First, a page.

So we tacked up my safest pony (he was practically bombproof) and she got on the horse in an enclosed but large-ish field. I go to clip a lead rein on the pony and DSis insists she doesn't need a lead rein as she will be competing soon. So she grabs (wrongly) hold of the reins, does a big PC kick and the pony starts to trot off along the fence of the field. Dsis immediatley starts to scream that the horse is out of control, despite doing a gentle trot, while she loses her stirrups, bouncing all over the place, and then lets go of the reins to hang on for her life to the saddle. The pony carries on slowly trotting, very confused, along the fence line all the way around the field despite all the screaming for mummy to catch the dangerous pony. DM, my friend and I were practically rolling on the floor with laughter by the time the pony had gently jogged the full lap of the field before trotting over to us and stopping, looking very confused. Dsis threw herself off of the horse as soon as he stopped and screamed at mummy to sell the dangerous animal. She then ran back to the yard and told everyone that the pony had bolted around the field with her and she had decided that she wouldn't be willing to risk her life on another crazy animal like that so she would now not be competing. grin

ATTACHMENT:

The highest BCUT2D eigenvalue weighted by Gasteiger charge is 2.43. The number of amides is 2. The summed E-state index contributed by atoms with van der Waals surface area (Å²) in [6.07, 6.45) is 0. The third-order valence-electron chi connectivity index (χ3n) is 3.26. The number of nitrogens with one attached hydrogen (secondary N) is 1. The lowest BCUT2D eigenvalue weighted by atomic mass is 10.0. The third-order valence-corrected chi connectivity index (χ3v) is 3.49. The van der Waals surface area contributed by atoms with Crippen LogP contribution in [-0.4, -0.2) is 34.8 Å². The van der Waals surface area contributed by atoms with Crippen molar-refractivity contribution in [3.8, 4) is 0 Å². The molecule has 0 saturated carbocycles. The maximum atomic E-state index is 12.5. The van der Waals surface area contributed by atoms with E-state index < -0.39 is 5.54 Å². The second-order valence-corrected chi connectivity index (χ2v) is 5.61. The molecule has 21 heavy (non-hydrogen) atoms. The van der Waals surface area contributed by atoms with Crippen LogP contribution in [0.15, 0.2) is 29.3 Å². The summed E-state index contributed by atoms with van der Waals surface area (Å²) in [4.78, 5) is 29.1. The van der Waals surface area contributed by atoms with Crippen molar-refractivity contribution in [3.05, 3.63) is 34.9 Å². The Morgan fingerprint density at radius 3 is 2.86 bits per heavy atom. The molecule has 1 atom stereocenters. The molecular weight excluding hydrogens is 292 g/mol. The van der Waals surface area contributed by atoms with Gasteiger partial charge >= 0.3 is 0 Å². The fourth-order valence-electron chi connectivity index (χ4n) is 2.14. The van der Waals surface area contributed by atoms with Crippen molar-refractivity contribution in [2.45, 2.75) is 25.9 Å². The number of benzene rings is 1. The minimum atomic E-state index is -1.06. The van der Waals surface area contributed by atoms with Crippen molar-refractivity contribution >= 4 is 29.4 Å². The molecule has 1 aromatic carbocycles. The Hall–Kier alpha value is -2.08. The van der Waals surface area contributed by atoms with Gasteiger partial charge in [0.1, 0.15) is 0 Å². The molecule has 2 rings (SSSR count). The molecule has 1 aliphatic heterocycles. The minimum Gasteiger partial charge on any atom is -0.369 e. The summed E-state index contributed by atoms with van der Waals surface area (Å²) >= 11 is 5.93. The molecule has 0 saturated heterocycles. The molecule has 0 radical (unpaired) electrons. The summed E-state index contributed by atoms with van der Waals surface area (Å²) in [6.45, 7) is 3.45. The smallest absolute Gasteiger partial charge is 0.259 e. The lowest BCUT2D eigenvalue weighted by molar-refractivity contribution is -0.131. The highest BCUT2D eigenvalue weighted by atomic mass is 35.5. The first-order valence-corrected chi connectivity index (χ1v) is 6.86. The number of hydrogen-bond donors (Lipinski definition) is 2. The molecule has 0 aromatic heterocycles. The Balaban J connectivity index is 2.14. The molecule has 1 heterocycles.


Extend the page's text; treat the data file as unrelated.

Ememem84 Wed 01-Jun-16 18:27:45

I got back into riding 2 years ago. And I forgot how hard it was. I fell off when I was 10 and mum said no more. Too dangerous.

So I had to re-learn from scratch effectively.

My dad has been saying for ages how easy it is. How you just sit there. So j booked him in for an hours lesson with me. He couldn't walk for about a week afterwards.

ClashCityRocker Wed 01-Jun-16 18:35:25

Oh god, I remember the first time I trotted off a lead reign - I felt like I was on a bucking bronco rather than the most placid chunk of a pony going.

Its a lot harder than it looks!

SoleBizzz Wed 01-Jun-16 18:49:00

I am a complete novice and it's common sense to me that horse riding is skill and takes years to learn!